All through the night. When the Solar Impulse prototype airplane touched down at the airfield in Payerne, Switzerland on the morning of July 8th, 2010, it had already made history, having flown all night long powered only by the energy collected in its solar cells the day before. That morning, the sun, which played such a key role, rose on a new era in aviation.
Stephen Urquhart, president of OMEGA, spoke enthusiastically about the critical phase in the mission. “With this first night flight the Solar Impulse project has reached an important milestone. It's clear that the ground-breaking technology is working perfectly. It is also a significant step which will convince many people that the ambitious aim of circling the globe in an airplane, flying day and night and powered only by the sun, will be a reality in the near future. It's an exciting time and OMEGA is proud to be part of this adventure.”
Solar Impulse has an ambitious goal: the project aims to circle the globe powered entirely by solar energy. It will prove convincingly that there are viable sustainable energy sources which will allow us to reduce our dependency on non-renewable fossil fuels.
OMEGA and Solar Impulse
OMEGA is proud of the contributions it has made to this pioneering adventure and congratulates its Solar Impulse partners for this important next step.
OMEGA’s participation has involved capital and technological support. In 2007, the company developed a performance simulation and testing system (test bench) which enabled the SI development team to simulate the airplane’s electrical systems. The project also benefits from the OMEGA instrument, an easy-to-read device which displays important parameters to assist the pilot during landing. It was developed by astronaut and Swatch Group Board Member Claude Nicollier. OMEGA’s engineers have been able to transfer knowledge of hybrid propulsion systems gained through the development of the Swatchmobile in the 1990s.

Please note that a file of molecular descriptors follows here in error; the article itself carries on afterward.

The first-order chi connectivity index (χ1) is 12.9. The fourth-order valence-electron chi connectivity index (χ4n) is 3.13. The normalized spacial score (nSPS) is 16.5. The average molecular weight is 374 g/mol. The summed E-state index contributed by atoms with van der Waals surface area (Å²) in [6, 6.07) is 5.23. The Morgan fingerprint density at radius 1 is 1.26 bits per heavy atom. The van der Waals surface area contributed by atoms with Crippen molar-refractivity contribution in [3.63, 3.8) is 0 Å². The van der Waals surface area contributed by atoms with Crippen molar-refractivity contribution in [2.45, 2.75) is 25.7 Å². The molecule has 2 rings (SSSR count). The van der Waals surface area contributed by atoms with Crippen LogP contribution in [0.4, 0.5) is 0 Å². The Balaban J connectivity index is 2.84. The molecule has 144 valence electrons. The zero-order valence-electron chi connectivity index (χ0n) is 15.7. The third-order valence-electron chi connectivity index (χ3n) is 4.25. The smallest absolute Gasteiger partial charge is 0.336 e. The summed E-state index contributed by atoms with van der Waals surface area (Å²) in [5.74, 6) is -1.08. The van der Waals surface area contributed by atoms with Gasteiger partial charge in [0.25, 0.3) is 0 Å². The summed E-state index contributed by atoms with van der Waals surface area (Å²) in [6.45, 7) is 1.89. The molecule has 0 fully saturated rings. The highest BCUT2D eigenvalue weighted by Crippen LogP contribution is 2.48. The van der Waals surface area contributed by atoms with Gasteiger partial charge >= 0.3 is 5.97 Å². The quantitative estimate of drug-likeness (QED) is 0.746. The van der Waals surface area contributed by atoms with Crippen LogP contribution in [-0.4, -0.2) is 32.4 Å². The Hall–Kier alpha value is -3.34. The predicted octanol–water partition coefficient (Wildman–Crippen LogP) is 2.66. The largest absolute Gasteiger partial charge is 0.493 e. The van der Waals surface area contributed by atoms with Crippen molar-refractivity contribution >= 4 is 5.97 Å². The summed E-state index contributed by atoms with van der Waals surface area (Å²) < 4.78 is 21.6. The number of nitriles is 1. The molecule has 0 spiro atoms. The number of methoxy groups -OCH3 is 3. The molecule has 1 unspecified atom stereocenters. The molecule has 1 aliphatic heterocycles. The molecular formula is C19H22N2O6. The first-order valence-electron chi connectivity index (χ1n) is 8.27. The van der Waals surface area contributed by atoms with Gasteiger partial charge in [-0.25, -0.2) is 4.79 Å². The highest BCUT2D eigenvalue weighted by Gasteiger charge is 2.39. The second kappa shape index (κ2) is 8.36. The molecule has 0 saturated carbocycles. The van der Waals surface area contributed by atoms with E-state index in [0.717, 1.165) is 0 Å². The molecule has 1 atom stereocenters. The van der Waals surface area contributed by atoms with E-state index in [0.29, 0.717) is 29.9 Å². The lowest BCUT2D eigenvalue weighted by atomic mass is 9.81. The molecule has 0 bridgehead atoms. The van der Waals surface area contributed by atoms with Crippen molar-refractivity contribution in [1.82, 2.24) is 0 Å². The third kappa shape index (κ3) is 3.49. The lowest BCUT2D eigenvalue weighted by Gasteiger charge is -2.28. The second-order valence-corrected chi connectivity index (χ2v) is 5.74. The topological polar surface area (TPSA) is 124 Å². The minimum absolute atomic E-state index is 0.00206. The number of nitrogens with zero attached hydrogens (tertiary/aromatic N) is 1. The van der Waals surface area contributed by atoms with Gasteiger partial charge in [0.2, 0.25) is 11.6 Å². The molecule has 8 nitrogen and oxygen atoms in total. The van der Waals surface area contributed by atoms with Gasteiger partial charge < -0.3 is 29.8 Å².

An ultra-lightweight landing light system
Most recently, OMEGA’s specialists contributed a powerful landing light system for the Solar Impulse prototype. They were given an interesting challenge: the Solar Impulse project team said that the entire landing light system could not weigh more than 2 kg!
The OMEGA team managed to create a system which delivers an astonishing watts per weight ratio. On each wing is a set of LED landing lights whose brightness is amplified by a correlation lens. Additional sets of “promotional” lights are positioned along each wing. The lights are all protected by very strong windows which are made from the same resilient plastic used in Swatch watches. Altogether, the landing and promotional lights, their windows, the power transformer and connectors and the wiring weigh about 1.998 kilograms.
As a result, the Solar Impulse’s runway is illuminated, the pilot’s safety is enhanced and the promotional lights create an impressive aesthetic effect – all in a package weighing less than two kilograms.
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